Deterrence versus procedural justice. Successfully reducing reoffending.

Samenvatting

An important aim of nations’ criminal justice systems is to reduce crime among those who already committed crimes (i.e. the aim of specific crime prevention). Two main factors are generally supposed to play an important role in reducing reoffending: Offenders are assumed to recidivate less if they (a) perceive sentences as (more) severe, and (b) feel treated (more) fair and respectful by legal actors. These assumptions are rooted in the well-known deterrence theory and procedural justice theory. Surprisingly, the validity of both assumptions have never been tested adequately, particularly not in serious offending populations. Whereas offenders may respond differently to punishments and may have different attitudes towards criminal justice actors than non-offenders. Therefore, the aim of the proposed study is to simultaneously test and contrast hypotheses derived from the deterrence and procedural justice theories among a prison population. The study uses a mixed-methods approach, combining a longitudinal quantitative study and a longitudinal qualitative study that follow defendants shortly after their arrest, during detention, and post-release. Additionally, an observational study is done during meetings between defendants and the various legal actors they encounter. As such, the proposed study will be the first study that simultaneously tests both theories, does this in a prison population, includes multiple legal actors, and uses a prospective design. The study will yield new insights of high importance for the fields of penology, criminology, and criminal law, and will inform policy makers, professionals, and law enforcement agencies on effective policies to reduce reoffending after release from prison.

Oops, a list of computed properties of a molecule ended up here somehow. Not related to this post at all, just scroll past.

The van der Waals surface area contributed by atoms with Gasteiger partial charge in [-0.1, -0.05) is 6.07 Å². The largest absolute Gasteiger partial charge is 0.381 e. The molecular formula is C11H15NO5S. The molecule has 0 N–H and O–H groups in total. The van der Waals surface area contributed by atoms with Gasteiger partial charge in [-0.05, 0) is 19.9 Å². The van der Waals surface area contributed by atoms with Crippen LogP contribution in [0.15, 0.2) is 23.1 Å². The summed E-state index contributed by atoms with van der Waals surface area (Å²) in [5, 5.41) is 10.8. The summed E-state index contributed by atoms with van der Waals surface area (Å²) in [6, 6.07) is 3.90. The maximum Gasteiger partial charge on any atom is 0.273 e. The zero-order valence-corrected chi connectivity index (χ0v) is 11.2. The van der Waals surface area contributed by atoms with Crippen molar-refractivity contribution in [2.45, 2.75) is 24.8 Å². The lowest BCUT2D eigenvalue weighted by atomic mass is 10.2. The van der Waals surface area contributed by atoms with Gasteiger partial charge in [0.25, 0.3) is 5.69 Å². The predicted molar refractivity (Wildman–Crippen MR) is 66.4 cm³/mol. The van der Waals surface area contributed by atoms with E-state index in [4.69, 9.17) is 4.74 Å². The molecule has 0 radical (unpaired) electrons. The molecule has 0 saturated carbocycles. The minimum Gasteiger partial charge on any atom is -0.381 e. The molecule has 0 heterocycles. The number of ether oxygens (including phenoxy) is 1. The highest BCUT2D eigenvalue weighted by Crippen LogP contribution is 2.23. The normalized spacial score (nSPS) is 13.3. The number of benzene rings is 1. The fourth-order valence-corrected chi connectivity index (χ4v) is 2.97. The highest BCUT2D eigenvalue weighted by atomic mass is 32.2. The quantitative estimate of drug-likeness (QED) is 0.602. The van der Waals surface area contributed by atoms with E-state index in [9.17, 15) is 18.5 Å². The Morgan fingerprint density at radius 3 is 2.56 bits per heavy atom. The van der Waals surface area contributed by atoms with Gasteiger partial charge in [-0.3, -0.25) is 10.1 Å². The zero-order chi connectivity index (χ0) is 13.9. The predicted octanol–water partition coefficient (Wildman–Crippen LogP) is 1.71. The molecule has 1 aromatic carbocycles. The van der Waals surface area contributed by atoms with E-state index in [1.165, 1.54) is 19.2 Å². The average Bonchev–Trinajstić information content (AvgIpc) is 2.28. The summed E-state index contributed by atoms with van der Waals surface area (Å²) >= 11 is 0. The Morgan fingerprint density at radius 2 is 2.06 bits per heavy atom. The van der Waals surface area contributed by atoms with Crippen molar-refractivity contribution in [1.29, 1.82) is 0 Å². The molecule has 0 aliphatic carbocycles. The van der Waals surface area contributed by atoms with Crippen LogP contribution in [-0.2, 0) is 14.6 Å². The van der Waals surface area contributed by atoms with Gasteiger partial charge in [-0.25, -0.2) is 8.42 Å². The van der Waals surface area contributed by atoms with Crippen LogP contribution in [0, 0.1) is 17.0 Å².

Kenmerken

Projectnummer

406.18.RB.011

Hoofdaanvrager

Dr. A.J.E. Dirkzwager

Verbonden aan

NWO-institutenorganisatie, NSCR - Nederlands Studiecentrum Criminaliteit en Rechtshandhaving

Looptijd

01/11/2019 tot 01/11/2023